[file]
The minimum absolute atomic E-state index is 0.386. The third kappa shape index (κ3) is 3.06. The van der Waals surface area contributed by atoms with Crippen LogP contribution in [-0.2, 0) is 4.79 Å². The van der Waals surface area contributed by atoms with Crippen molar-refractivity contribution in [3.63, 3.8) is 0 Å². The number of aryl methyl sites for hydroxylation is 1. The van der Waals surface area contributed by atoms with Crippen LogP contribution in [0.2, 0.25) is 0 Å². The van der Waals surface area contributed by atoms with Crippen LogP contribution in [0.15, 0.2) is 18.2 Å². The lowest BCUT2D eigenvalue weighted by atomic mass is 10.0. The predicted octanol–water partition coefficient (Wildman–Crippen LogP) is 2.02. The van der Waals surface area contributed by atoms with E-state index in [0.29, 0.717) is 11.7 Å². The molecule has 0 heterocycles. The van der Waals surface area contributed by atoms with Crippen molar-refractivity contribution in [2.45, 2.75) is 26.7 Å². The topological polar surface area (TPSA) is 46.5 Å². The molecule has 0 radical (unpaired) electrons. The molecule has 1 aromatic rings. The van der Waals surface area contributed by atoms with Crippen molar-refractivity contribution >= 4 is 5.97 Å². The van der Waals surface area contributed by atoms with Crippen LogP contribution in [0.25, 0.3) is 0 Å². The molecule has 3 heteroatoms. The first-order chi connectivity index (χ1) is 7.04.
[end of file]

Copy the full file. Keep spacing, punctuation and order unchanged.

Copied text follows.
The minimum absolute atomic E-state index is 0.386. The third kappa shape index (κ3) is 3.06. The van der Waals surface area contributed by atoms with Crippen LogP contribution in [-0.2, 0) is 4.79 Å². The van der Waals surface area contributed by atoms with Crippen molar-refractivity contribution in [3.63, 3.8) is 0 Å². The number of aryl methyl sites for hydroxylation is 1. The van der Waals surface area contributed by atoms with Crippen LogP contribution in [0.2, 0.25) is 0 Å². The van der Waals surface area contributed by atoms with Crippen LogP contribution in [0.15, 0.2) is 18.2 Å². The lowest BCUT2D eigenvalue weighted by atomic mass is 10.0. The predicted octanol–water partition coefficient (Wildman–Crippen LogP) is 2.02. The van der Waals surface area contributed by atoms with E-state index in [0.29, 0.717) is 11.7 Å². The molecule has 0 heterocycles. The van der Waals surface area contributed by atoms with Crippen molar-refractivity contribution in [2.45, 2.75) is 26.7 Å². The topological polar surface area (TPSA) is 46.5 Å². The molecule has 0 radical (unpaired) electrons. The molecule has 1 aromatic rings. The van der Waals surface area contributed by atoms with Crippen molar-refractivity contribution >= 4 is 5.97 Å². The van der Waals surface area contributed by atoms with Crippen LogP contribution in [0.25, 0.3) is 0 Å². The molecule has 3 heteroatoms. The first-order chi connectivity index (χ1) is 7.04.